Interviews

Heinrich Böll, The Art of Fiction No. 74

Interviewed by A. Leslie Willson

After riding a streetcar through the green fields and meadows south of Cologne, the interviewer got out at the small station at Merten and gave a taxi driver an address: “Oh, you're going to see Böll,” was the immediate comment. The address was a three-storied, nondescript and unadorned brick building. After standing at a wooden gate with no apparent latch, the interviewer was hailed from a porch above by a balding, somewhat florid-faced man who called out: “Simply push the top board to the right.”

Once inside, Heinrich Böll welcomed the interviewer with a hearty handshake; he introduced Annemarie Böll—his helpmate and wife of almost forty years—and led the way into a dark living room filled with overstuffed chairs and couches. Böll recently sold his residence of many years in Cologne to move near the Lamuv Verlag, an enterprise of one of his sons, where Böll himself lends a hand as an editor and advisor to the fledgling publisher.

The writer, wearing a rumpled suit with no tie, moved slowly and spoke softly. When he and the interviewer had settled themselves, Böll leaned forward and said, “Let's simply talk with one another.” His remark set the tone for the relaxed conversation that followed.

 

INTERVIEWER

I think of surprises in your works which startle the reader, as in Adam, Where Art Thou? where the protagonist is killed on the last page. Or in Group Portrait with Lady, where the reader waits in suspense for the meeting of the narrator with Leni Pfeiffer, and when it does happen, there are only a few words about it. What kind of function do such surprises play? Did you contrive such surprises on purpose?

BÖLL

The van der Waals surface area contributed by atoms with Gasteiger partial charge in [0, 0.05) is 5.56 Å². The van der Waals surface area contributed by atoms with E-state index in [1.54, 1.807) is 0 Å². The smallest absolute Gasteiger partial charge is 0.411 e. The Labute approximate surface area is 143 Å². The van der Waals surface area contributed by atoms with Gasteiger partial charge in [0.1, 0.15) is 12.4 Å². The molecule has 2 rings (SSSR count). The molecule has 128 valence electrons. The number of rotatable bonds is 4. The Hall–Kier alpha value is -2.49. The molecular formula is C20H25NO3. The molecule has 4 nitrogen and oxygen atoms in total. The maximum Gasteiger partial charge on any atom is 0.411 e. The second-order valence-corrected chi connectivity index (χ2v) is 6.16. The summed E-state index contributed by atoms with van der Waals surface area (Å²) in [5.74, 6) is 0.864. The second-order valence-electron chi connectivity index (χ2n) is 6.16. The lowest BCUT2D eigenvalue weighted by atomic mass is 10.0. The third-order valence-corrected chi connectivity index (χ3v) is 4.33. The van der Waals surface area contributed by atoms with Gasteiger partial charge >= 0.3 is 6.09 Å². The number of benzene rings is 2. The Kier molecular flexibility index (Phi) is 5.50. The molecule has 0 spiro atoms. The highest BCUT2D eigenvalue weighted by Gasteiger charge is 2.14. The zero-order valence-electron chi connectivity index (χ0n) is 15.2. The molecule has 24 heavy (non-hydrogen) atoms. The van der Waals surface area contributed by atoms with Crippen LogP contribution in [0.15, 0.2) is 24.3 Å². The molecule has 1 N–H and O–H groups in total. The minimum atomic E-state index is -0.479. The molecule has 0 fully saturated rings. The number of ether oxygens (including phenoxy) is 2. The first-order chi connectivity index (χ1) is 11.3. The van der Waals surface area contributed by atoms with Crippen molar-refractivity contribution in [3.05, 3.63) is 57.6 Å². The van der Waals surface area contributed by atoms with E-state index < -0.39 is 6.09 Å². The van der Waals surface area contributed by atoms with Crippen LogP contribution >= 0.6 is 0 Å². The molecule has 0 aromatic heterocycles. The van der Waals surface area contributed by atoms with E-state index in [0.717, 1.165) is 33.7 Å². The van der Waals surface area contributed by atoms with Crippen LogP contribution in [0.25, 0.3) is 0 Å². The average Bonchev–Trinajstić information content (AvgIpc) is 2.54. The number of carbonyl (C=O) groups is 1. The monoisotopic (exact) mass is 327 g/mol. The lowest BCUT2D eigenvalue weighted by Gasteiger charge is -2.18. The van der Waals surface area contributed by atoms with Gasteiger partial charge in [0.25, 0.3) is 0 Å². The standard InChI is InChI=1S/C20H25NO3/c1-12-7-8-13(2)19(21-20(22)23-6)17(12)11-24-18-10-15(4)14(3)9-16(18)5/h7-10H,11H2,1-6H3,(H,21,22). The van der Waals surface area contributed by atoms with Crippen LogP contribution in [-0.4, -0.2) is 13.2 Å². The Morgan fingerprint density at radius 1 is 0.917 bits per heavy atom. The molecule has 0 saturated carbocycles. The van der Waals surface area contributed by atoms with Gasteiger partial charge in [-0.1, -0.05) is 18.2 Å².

No, I don't think so. In Group Portrait with Lady the reason is possibly—I emphasize the possibly—that the narrator has been very aloof during the whole book. He has become a researcher, collecting impressions, facts, moods, and also events, and therefore he probably shrinks from the encounter. In Adam, Where Art Thou? there is very possibly an experiential component. I spent the last months of the war here in the western part of Germany before I became a prisoner of the Americans, and I observed that houses where a white flag had been put out were often shot at by the Germans. With the advance of the American army, villages and small towns between the fronts waited for the American army, and raised the white flag; that was prohibited, prohibited on penalty of death. Naturally, with the shifting of the fronts, the occupation of some villages changed; those houses with white flags hanging out were fired on by the German army or at least by certain units. Therefore, the white flag had a personal significance for me; possibly—I no longer know exactly what I had in mind at the time—it was the thought of being killed at the last moment that brought me to end the story that way. It happened to a lot of people. Here in the Rhineland there was a whole wave of executions of deserters, about which very little is known even yet. They were hanged from trees; they were shot to death on the spot. There was a kind of arbitrary jurisdiction. I believe there was a mandate by Hitler that anyone could shoot anyone else whom he considered a deserter from the colors. And I was myself, with my brother, a deserter in the last months of the war and lived in the constant fear: “Will we get away with it? Will we get out of this alive, survive it?” Then, in order to escape this peril—it seemed to me the safest way—I went back to the army. During that fortnight or so in the armed forces before I came into American captivity, I often observed what happened to the white flags. And certainly for me—a deserter from the colors who was frightened for his life—that was significant to me. It wasn't just a capricious ending.